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3 - Witness against Slavery: John Greenleaf Whittier, William Wells Brown, and Lydia Huntley Sigourney

Published online by Cambridge University Press:  10 January 2024

Brian Yothers
Affiliation:
St Louis University, Missouri
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Summary

Horton, Pierpont, and Longfellow offer a version of nineteenth-century antislavery poetry as an emerging genre: Pierpont did not have the national visibility of Longfellow; Horton wrote from within the confines of his enslavement; and Longfellow's quest for a broad audience meant that antislavery poetry played a relatively limited role in his career even as it provided the subject matter for one of his earliest collections of poetry. It was possible, however, for poets to be broadly popular and national in their appeal and to write and collect antislavery verse as a major component of their poetic mission, and in this chapter I will consider three examples of how popular poets and anthologists could be defined in meaningful ways by their antislavery sensibilities, and particularly, in Whittier's case, by writing poetry aimed directly at abolition in the years in which the abolition movement was gaining momentum.

In this chapter I consider two of the nineteenth-century's most popular poets, the Quaker John Greenleaf Whittier, known to contemporaries as “the slave's poet,” and the “sweet singer of Hartford,” Lydia Huntley Sigourney, along with a figure who is better known as a novelist (indeed the author of Clotel, Or The President's Daughter, the first full-length African American novel), William Wells Brown. I consider the array of poetic forms that Whittier and Sigourney used in their antislavery verse and that Brown anthologized in his important collection of antislavery poetry, The Anti-Slavery Harp, and I suggest that their antislavery verse can be illuminated by surveying broader patterns in their bodies of work. Notably, the positions that Sigourney and Whittier took on slavery were distinct, as Sigourney was an early supporter of the American Colonization Society, which advocated the emigration of enslaved people to Africa, and Whittier was a sharp critic of colonizationism, and the percentage of Sigourney's poetry devoted to slavery was relative low, while Whittier's percentage of poems about slavery in the antebellum period was notably high, but they shared a common emphasis on human fraternity and sorority and equality that mean that there are important continuities between the moderate from Hartford and the fierce abolitionist. Brown, meanwhile, writing as a formerly enslaved person himself, offered a heartrendingly personal version of the affective elements and calls for empathy that appeared in Sigourney's and Whittier's poetry.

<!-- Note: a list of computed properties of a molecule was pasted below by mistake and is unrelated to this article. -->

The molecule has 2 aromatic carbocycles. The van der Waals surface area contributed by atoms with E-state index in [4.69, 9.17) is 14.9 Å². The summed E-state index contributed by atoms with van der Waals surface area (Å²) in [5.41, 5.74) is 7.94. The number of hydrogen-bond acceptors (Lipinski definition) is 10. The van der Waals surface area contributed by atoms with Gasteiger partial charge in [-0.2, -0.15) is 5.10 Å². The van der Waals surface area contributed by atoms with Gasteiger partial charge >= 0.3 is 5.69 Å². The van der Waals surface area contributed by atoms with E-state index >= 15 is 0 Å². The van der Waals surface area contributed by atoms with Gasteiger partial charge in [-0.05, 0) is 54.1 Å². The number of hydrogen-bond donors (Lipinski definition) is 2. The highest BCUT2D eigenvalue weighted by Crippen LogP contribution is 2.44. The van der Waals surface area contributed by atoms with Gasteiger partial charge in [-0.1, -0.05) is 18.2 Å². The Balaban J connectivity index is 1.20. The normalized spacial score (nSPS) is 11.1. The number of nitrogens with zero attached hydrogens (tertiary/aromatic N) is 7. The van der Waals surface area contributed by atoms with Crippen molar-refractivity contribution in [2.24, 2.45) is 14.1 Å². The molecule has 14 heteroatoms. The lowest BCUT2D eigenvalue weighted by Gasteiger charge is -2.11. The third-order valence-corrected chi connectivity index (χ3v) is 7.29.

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Publisher: Boydell & Brewer
Print publication year: 2023

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